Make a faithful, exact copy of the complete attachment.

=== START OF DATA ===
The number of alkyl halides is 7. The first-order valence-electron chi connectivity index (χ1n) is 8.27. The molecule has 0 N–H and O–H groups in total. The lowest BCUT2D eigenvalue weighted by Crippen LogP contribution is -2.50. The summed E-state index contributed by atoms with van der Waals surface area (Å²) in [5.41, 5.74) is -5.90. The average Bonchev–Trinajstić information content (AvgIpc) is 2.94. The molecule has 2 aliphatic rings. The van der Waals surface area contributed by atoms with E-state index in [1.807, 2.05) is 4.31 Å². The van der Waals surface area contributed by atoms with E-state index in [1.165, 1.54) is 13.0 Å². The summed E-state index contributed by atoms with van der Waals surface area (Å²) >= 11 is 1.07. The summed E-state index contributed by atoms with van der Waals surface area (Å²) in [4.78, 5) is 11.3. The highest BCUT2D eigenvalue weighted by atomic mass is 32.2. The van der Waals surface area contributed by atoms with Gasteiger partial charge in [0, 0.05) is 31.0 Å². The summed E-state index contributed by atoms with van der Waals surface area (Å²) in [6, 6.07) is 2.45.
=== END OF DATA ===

The number of alkyl halides is 7. The first-order valence-electron chi connectivity index (χ1n) is 8.27. The molecule has 0 N–H and O–H groups in total. The lowest BCUT2D eigenvalue weighted by Crippen LogP contribution is -2.50. The summed E-state index contributed by atoms with van der Waals surface area (Å²) in [5.41, 5.74) is -5.90. The average Bonchev–Trinajstić information content (AvgIpc) is 2.94. The molecule has 2 aliphatic rings. The van der Waals surface area contributed by atoms with E-state index in [1.807, 2.05) is 4.31 Å². The van der Waals surface area contributed by atoms with E-state index in [1.165, 1.54) is 13.0 Å². The summed E-state index contributed by atoms with van der Waals surface area (Å²) >= 11 is 1.07. The summed E-state index contributed by atoms with van der Waals surface area (Å²) in [4.78, 5) is 11.3. The highest BCUT2D eigenvalue weighted by atomic mass is 32.2. The van der Waals surface area contributed by atoms with Gasteiger partial charge in [0, 0.05) is 31.0 Å². The summed E-state index contributed by atoms with van der Waals surface area (Å²) in [6, 6.07) is 2.45.